A Danish report shows that a mutation in COVID-1

9 has been found in 12 people in the northern part of the country who were infected with mink.


SALEM, Malm. – Environmental groups raise alarms following reports of COVID-19 outbreaks in farmed mink in the US and of a mutant COVID-19 strain that spreads from mink to humans in Denmark.

The nation’s largest farmed mink industries are found in Wisconsin, Utah and Michigan. And per. On November 4, 11 mink farms in the three states had reported COVID-19 outbreaks.

In Wisconsin, about 3,400 farmed mink have died over the past month after contracting the virus. And in Utah, about 10,000 mink have died since August.

Oregon has the country’s fourth largest farmed mink industry with 11 licensed mink productions, but state officials say there is no reason to worry.

“Currently, there is no evidence that animals play a significant role in the spread of SARS-CoV-2 to humans,” said Andrea Cantu-Schomus, communications director for the Oregon Department of Agriculture.

“In addition, so far there have been no reports of mink deaths in Oregon,” she said, adding that the state will not conduct inspections or tests in response to outbreaks elsewhere.

COVID-19 is a reportable disease in Oregon. But that does not apply to fur producers because they cannot legally diagnose a disease, Cantu-Schomus said. However, veterinarians must report it.

Denmark kills 17 million mink

In early November, Denmark announced that it would kill all 17 million mink bred there after the Danish Minister of Health confirmed that 12 people had been infected with a mutated strain of COVID-19 that had spread. from mink to humans.

Other animals have received the virus from humans, but it is thought to be the first time humans have caught it from an animal.

Danish authorities said they feared the mutated strain could undermine the effect of a COVID-19 vaccine.

More: Northern Denmark in lockdown after mutated coronavirus infects mink, which is bred after fur

In response, the World Health Organization has advised all countries to improve the monitoring of COVID-19 on mink farms.

In addition to Denmark and the United States, COVID-19 infections have been reported in farmed mink in the Netherlands, Spain, Sweden, Italy and Greece, according to the WHO.

This week, Poland began testing mink for coronavirus.

Seeking action in Oregon

On November 6, the Center for Biological Diversity sent a letter to officials at the Oregon Department of Agriculture and the Oregon Health Authority asking them to immediately send inspectors to all mink farms to make sure they do not harm public health.

“We do not want to spread the word; however, we are deeply concerned that these facilities may consciously or unconsciously contribute to the spread of COVID-19 in the state or may even house or come to house new mutations of COVID-19, such as the one discovered in Denmark, “wrote the group .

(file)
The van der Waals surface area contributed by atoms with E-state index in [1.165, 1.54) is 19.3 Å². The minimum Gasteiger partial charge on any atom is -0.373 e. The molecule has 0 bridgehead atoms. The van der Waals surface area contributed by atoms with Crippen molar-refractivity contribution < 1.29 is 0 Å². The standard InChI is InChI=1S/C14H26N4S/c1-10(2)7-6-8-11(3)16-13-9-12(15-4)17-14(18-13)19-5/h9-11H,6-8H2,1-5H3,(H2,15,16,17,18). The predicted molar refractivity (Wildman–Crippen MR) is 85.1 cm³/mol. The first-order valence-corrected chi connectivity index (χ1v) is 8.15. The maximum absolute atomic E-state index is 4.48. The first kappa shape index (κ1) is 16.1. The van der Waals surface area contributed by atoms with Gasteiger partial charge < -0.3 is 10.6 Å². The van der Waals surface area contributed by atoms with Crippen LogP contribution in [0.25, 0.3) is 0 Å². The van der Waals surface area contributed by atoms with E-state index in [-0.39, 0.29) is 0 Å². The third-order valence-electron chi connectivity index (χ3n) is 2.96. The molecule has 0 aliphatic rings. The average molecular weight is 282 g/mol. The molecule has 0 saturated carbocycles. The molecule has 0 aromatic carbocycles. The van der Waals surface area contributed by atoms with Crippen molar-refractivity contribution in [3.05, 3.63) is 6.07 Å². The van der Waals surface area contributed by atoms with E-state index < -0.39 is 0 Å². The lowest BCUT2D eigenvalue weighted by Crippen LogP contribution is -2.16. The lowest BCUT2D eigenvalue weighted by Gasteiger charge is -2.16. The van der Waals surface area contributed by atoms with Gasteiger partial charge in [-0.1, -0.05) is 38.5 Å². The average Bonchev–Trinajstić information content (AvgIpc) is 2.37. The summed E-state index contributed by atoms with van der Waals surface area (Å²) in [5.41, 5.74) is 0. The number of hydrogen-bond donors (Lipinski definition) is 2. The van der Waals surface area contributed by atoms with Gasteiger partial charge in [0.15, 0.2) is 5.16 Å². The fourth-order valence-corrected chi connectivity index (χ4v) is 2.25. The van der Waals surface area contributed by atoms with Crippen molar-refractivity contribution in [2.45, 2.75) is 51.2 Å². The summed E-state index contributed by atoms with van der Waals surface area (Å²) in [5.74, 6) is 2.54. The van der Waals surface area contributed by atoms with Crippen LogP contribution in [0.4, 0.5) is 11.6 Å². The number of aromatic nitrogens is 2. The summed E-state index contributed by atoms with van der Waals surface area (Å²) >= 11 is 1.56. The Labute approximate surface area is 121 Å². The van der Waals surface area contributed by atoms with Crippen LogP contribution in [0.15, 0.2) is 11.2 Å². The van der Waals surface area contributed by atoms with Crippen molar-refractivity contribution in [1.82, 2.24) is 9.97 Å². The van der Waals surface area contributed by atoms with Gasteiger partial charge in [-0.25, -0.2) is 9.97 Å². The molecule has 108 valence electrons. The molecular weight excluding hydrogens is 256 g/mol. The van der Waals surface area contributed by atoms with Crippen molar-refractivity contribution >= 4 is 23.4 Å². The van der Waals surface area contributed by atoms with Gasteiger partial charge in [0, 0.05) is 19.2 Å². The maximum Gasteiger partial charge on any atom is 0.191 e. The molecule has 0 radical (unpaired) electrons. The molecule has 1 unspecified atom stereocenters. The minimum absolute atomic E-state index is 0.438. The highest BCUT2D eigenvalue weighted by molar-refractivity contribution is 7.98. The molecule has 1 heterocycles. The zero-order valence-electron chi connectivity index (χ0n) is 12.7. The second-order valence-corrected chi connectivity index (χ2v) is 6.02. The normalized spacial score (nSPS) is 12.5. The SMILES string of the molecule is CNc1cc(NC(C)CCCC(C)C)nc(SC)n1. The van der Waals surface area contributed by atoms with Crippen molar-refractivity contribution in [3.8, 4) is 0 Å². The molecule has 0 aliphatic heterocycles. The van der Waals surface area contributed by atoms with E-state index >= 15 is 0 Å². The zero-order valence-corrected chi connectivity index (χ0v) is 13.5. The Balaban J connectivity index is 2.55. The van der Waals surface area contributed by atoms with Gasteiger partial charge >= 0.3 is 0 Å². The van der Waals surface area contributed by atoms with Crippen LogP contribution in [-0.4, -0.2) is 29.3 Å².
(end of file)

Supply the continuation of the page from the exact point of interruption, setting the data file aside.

Over the past few weeks, national animal rights groups Animal Wellness Action and the Center for a Human Economy have sent letters to the U.S. Department of Agriculture and the Centers for Disease Control and Prevention urging them to immediately quarantine mink farms across the country, stopping breeding programs. and implement a buy-out to phase out mink farms.

They also wrote to Oregon Gov. Kate Brown urging her to impose a state quarantine and halt breeding programs and to coordinate with federal agencies on a buy-out.

Brown’s office did not respond to a request for comment from the Statesman Journal, part of the United States TODAY Network.

The Oregon Department of Agriculture and the Oregon Health Authority said they are working together to work out answers. They do not plan to take any of the groups’ recommendations, but explain what they are doing, according to Cantu-Schomus.

CDC guidelines recommend against testing unless there are consistent symptoms on a mink farm with a potential exposure history. “Because Oregon has not had any mortality reports, ODA is not currently testing,” Cantu-Schomus said.

“Rather, ODA and the state veterinarian have been involved in the Oregon mink industry, which provides information on biosafety as well as specific steps to be taken to prevent the introduction of SARS-CoV-2 in mink farms,” ​​she said.

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‘Taking the necessary steps’

The Oregon-based Fur Commission USA is a national nonprofit that represents mink farmers.

Michael Whelan, its CEO, denied a request for an interview from the Statesman Journal.

In a written statement, he accused animal rights organizations of exploiting the situation to advance their political agendas.

“Animal welfare is the whole farmer’s livelihood. “We are taking the necessary steps, as recommended by the CDC, the USDA and the respective state veterinarians, to protect workers and animals from this virus,” Whelan wrote.

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Follow Tracy Loew on Twitter at @Tracy_Loew.

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